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What’s the Big Deal About Flicking the Bean?

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Rachel had enjoyed masturbating since she was a teenager. In her book excerpt, she shared how the curiosity to discover the meaning of the word orgasm led her to the front of a large mirror, her legs spread-eagled on the floor, her clitoris looking like the big nose of an old man, and her fingers moving slowly at first, rubbing, massaging until, in five minutes, she found the meaning of the big O. And yes, it was a big deal.

Ours is a more conservative society, so as I read through each sentence of her essay, I found myself admiring how she talked about her masturbation so brazenly – like it is a very normal thing, like eating ice cream.

It is normal. It is cool. But it is less often talked about here. Except you are among your geng, you do not throw the word masturbation anyhow if you do not want people staring at you, brows furrowed, mouth twitching, or calling Jesus to intervene in your matter.

After reading the excerpt, I rushed to my Friends Forever WhatsApp group, which had died a natural death, and asked, “Guys, do you masturbate?” At first, everywhere was silent. Then Jane (note that all names here are pseudonyms) said, “I tried it twice, it didn’t make sense and I felt stupid afterward.” Then she said she has a bestie who masturbates very regularly because her husband is not in Nigeria. When I asked her to link me up so I could have a chat with this bestie, she said, “Ah no o, it is too private.”

Unlike Rachel, Jane made masturbation sound like a big deal. Like something you only say to special people. When she said, “The person and I had a deep discussion that led to this revelation,” I imagined the lady telling her she masturbates in whispers and her eyes bulging, like someone who had discovered something grand.

As Jane and I talked, Tade said, “I never tried it when I was single.” Then I asked, “Now nko?” Before she replied, Jane chipped in, “Why will she try it now when her husband dey gidigba?”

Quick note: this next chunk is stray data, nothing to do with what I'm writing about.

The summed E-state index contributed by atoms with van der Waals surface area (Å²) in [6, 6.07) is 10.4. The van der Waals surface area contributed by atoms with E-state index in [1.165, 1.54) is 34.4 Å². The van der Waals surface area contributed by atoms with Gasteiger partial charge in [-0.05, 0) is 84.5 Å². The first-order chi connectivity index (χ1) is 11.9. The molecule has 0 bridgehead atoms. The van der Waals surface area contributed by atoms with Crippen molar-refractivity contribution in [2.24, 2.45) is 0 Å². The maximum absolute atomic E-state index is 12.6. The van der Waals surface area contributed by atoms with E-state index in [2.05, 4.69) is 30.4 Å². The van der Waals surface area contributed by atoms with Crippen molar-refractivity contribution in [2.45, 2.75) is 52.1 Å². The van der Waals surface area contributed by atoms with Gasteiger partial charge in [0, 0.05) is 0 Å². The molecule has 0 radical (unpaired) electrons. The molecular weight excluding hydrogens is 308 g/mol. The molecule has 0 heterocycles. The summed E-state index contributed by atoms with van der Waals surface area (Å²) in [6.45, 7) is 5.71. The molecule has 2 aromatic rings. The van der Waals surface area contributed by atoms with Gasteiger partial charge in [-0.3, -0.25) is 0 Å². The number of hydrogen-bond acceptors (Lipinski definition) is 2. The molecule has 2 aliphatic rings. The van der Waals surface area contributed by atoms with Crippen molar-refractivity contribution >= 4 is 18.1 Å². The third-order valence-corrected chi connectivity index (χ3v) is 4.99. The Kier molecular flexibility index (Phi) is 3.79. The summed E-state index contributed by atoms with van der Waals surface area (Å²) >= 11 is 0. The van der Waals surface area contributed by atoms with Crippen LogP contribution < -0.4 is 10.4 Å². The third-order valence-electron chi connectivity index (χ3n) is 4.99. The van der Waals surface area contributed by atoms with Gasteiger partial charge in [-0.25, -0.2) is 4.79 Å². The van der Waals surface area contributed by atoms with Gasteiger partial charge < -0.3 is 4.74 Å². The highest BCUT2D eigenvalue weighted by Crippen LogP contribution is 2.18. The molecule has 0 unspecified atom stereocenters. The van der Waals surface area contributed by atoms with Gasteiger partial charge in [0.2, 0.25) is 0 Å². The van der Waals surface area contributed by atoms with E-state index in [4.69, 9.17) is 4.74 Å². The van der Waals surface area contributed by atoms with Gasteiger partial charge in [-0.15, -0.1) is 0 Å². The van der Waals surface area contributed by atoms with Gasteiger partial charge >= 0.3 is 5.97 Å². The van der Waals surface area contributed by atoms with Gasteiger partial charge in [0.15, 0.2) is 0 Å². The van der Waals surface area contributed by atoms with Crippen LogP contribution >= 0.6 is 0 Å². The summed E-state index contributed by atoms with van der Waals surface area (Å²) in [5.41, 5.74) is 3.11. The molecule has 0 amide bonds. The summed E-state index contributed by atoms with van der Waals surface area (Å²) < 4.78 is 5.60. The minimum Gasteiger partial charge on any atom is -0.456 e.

It is clear that Jane does not think much of masturbation. For her, masturbation is something women do – or should do – when there’s an unavailability of a man’s penis. Masturbation should be a last resort, something that should be done when you are desperately in need of sex and your husband is not available. I do not think it has ever struck her that some women – like Tade, who live and have sex with their husbands – derive more pleasure when they touch themselves and explore their own bodies.

Jane is also a Christain who is, to a large extent, still bound by religious views when it comes to issues like marriage, sex, and masturbation. So when Tade tells us she masturbates and at first, masturbation felt weird and she got no sensation from it, until her friend taught her how to go about it, Jane says, “should I talk about the spiritual side of it?” I say, “No, for the sake of this discussion, keep your spirikoko to yourself. We’re talking about sexual pleasures only.”

In the excerpt, what started as mere curiosity for Rachel metamorphosed into something better – sexual pleasure. When Tade talks about her masturbation in the group chat, I see the similarities between her and Rachel. Like Rachel, Tade was curious and bored. Like Rachel, she discovered pleasure like never before. Like Rachel, she could function well without a man’s private part, and like Rachel, she masturbated more while she was pregnant.